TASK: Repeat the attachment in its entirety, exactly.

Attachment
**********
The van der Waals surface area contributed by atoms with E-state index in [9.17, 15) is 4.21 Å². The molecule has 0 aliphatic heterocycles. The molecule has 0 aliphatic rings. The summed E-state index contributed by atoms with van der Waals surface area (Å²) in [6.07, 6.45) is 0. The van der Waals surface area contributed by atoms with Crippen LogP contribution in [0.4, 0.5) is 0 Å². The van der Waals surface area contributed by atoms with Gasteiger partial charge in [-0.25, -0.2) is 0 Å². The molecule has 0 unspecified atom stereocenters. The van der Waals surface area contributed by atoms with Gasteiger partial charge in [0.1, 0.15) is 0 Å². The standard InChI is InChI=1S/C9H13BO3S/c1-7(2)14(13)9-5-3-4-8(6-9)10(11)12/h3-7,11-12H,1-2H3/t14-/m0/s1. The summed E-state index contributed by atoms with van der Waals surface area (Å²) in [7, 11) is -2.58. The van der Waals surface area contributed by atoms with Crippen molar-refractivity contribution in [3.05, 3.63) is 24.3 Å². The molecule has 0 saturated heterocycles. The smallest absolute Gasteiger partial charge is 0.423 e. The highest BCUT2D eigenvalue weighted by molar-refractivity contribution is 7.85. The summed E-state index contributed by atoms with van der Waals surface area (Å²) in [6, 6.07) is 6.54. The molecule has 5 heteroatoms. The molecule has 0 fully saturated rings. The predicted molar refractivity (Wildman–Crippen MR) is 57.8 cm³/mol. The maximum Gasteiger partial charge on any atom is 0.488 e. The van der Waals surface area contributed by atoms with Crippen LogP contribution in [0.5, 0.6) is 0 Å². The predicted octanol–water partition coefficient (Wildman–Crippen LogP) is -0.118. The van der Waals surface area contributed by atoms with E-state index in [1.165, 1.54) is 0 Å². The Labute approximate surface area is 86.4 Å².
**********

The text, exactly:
The van der Waals surface area contributed by atoms with E-state index in [9.17, 15) is 4.21 Å². The molecule has 0 aliphatic heterocycles. The molecule has 0 aliphatic rings. The summed E-state index contributed by atoms with van der Waals surface area (Å²) in [6.07, 6.45) is 0. The van der Waals surface area contributed by atoms with Crippen LogP contribution in [0.4, 0.5) is 0 Å². The van der Waals surface area contributed by atoms with Gasteiger partial charge in [-0.25, -0.2) is 0 Å². The molecule has 0 unspecified atom stereocenters. The van der Waals surface area contributed by atoms with Gasteiger partial charge in [0.1, 0.15) is 0 Å². The standard InChI is InChI=1S/C9H13BO3S/c1-7(2)14(13)9-5-3-4-8(6-9)10(11)12/h3-7,11-12H,1-2H3/t14-/m0/s1. The summed E-state index contributed by atoms with van der Waals surface area (Å²) in [7, 11) is -2.58. The van der Waals surface area contributed by atoms with Crippen molar-refractivity contribution in [3.05, 3.63) is 24.3 Å². The molecule has 0 saturated heterocycles. The smallest absolute Gasteiger partial charge is 0.423 e. The highest BCUT2D eigenvalue weighted by molar-refractivity contribution is 7.85. The summed E-state index contributed by atoms with van der Waals surface area (Å²) in [6, 6.07) is 6.54. The molecule has 5 heteroatoms. The molecule has 0 fully saturated rings. The predicted molar refractivity (Wildman–Crippen MR) is 57.8 cm³/mol. The maximum Gasteiger partial charge on any atom is 0.488 e. The van der Waals surface area contributed by atoms with Crippen LogP contribution in [0.5, 0.6) is 0 Å². The predicted octanol–water partition coefficient (Wildman–Crippen LogP) is -0.118. The van der Waals surface area contributed by atoms with E-state index in [1.165, 1.54) is 0 Å². The Labute approximate surface area is 86.4 Å².